Gen 3. Chapter 5. Steel Gardens
*This is incredible* Amsi looked around and shook his head.
“This is…” The view, challenged the map in his hand. Where the military put weapons into storage. Aircraft, tanks, missiles, cannons up to and included the “God Gun” self-propelled guns with the bore large enough to hold a fighter jet.
Projectiles stacked according to the map.
All transformed. Nanobots, stripped down the machines of war, atom by atom and constructed such things of beauty that his eyes took in colors of the entire spectrum.
Flowers, trees, all made of impervious armor, reconstituted and retasked.
“These old designs copied the cellular structure,” Thea flitted around. “The differences that the plants and flowers do not procreate, but they filter the air, toxins flow through the leaves and flowers, pure air comes out the other side, the molecular thin leaves catalyze toxins and restructure them to inert or completely different biodegradable molecules. Another is the inactivation of virions by destruction of the capsids that hold the virus together, then the DNA and RNA is disassembled into simple amino acids.”
“What kinds of virus and toxin things are we talking about?” Fae asked.
“Plague virus is no longer detected, last viral body with that DNA was last registered thousands of years ago. Cyanide compounds were, for example, reconstituted into nitrogen, carbon and oxygen.”
“Where are the weapons, the explosives and such?”
Thea laughed, the sound reminded Amsi of wind chimes.
“You are walking on most of it. We enhanced the soil with iron and potassium. Nitrogen from explosives we fixed in the soil for plant use as natural fertilizers”
“Amazing. We go to sleep in a war-world and we wake up in paradise?”
“There are still things to process. In years when the Core Systems developed minibots, there was a catastrophe failure in a casing, it leaked radioactive material all over the place. Nanos and micros worked for years and disassembled heavy atoms into stable isotopes. Over a billion, billion, billion were destroyed by the radiation, but we kept working. It is in our programs.”
“Are any of the plants organic or is it all metal based life?”
“Organic plant life makes up an overwhelming major part of the groundcover. Metal-based life, including silicon and printed at the Core Systems, is less than five-percent of the total forms. Organic life has one thing metalloid based does not.” She flitted around. Looking for an example of what she was trying to show them, then pointed. “That!”
A flower had gone to seed, a tall dandelion based plant with a snowball puff shape to the end of the stem. Small seeds floated on the air.
“Metal life does not adapt or spread on its own. We’re limited, humans, organics, you are all fascinating. And Fae said you have something called children?”
“Something?” It was Amsi’s turn to laugh. “Yes, children are the result of humans being together for very long.”
Looking along the buildings, Amsi shook his head.
*Straight and right-angles, every structure. A very digital look and design.* He looked around. *Busy things these bots are.*
Fae shook her head.
“This area is beautiful. When I walked along here before we went into hibernation, it was lined with metal recycle yards for destroyed weapons, they worked all hours.”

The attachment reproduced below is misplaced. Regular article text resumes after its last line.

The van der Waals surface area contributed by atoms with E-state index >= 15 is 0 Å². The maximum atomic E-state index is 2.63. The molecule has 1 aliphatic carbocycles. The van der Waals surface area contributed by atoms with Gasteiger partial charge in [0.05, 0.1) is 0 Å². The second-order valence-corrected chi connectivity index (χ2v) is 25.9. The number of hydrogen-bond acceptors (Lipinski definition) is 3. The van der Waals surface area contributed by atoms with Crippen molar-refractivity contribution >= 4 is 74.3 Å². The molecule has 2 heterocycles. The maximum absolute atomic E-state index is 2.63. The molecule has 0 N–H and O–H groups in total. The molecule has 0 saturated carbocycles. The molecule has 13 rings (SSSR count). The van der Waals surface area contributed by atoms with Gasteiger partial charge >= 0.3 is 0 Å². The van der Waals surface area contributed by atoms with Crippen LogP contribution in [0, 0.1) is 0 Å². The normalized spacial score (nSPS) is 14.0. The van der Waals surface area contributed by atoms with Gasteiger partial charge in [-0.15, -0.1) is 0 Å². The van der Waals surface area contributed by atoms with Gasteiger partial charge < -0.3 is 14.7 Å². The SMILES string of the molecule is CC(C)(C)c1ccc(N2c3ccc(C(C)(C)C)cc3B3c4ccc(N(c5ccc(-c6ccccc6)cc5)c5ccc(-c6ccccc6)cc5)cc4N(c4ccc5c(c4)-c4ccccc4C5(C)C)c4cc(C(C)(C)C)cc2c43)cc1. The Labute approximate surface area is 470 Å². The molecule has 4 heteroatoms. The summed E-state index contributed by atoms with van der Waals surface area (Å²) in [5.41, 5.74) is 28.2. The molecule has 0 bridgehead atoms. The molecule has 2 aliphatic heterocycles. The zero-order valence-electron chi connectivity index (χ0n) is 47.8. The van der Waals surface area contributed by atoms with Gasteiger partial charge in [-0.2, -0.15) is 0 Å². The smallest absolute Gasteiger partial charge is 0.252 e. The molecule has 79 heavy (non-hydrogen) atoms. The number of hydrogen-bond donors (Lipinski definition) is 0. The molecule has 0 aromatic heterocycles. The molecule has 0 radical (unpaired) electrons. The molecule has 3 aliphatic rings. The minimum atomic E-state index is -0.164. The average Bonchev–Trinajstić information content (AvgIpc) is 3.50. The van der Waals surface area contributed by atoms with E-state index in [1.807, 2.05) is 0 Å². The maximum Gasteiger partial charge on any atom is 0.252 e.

“That was a horrid time.” He shook his head.
“What happened? That was the time before bots.” Thea asked as she led the way along a beautiful park-like setting.
“There was once a group that worshipped death. They wanted death for everyone that did not follow their Core Systems.”
“Their Core System?” Thea shook her head.
“It was their god. It led them to create the virus to kill everyone with five digits.”
“But the virus to kill all with four digits was also in the air. That’s documented.”
“Yes. Following the commands of machines, built by humans and programmed by the same, the humans gave power to the machines.”
“Then you would not take us as being friendly.” Thea observed.
“Some might have problems, but I don’t.”
“And, by extension. We might have bots that would view humans as a threat.”
“That stands to reason, if you are independent. You make up your own minds?”
“For the most part. We choose based on our experiences and freedom of choice. So yes, there are those that view humans as dangerous.” Thea’s voice had a distinct sad tone.
He shook his head.
“There are those in every group.”
“Most of those,” Thea added. “Are the Macros, only one Mega has come forth and claimed superiority. Megabot Lima-Bravo Nine-A even felt it was superior to gravity. It used math that it was not programmed for to prove it could overcome gravity without the use of reactive thrusters, that massive lifter had wings built on request to the Core Systems. The Systems warned Lima-Bravo Nine-A that it was not possible to build such wings.” Thea hung her head. “With wings on, that big bot took a leap out into the area known as Crater 12-B, a small crater with a minor gravitational anomaly, the rim is a thousand-meters of vertical, unobstructed stone.”
“What happened?” Fae’s eyes were big.
“We have Crater 12-LB9A now. Core Systems registered the impact as a seismic disturbance. The new crater is nearly a hundred-meters across and ten-meters deep. That bot’s systems were all recycled, it became a small forest of atmospheric conditioners, removing toxic by-products of war.”
Amsi laughed then apologized.
“Humans are given to such failures, too. There was once a fellow who put wings on his arms and jumped from a tower structure in a city called Paris. Too bad it was a failure. He made a dent into frozen ground. Franz Rechelt was his name, a lesson in my engineering school on how not to test new designs. Pity we cannot recycle our fellows failures like your megabot. However, I think we are much alike, bots and organics.”
*we are, indeed.* Keeping that moment of pleasure in her digital heart for all her days.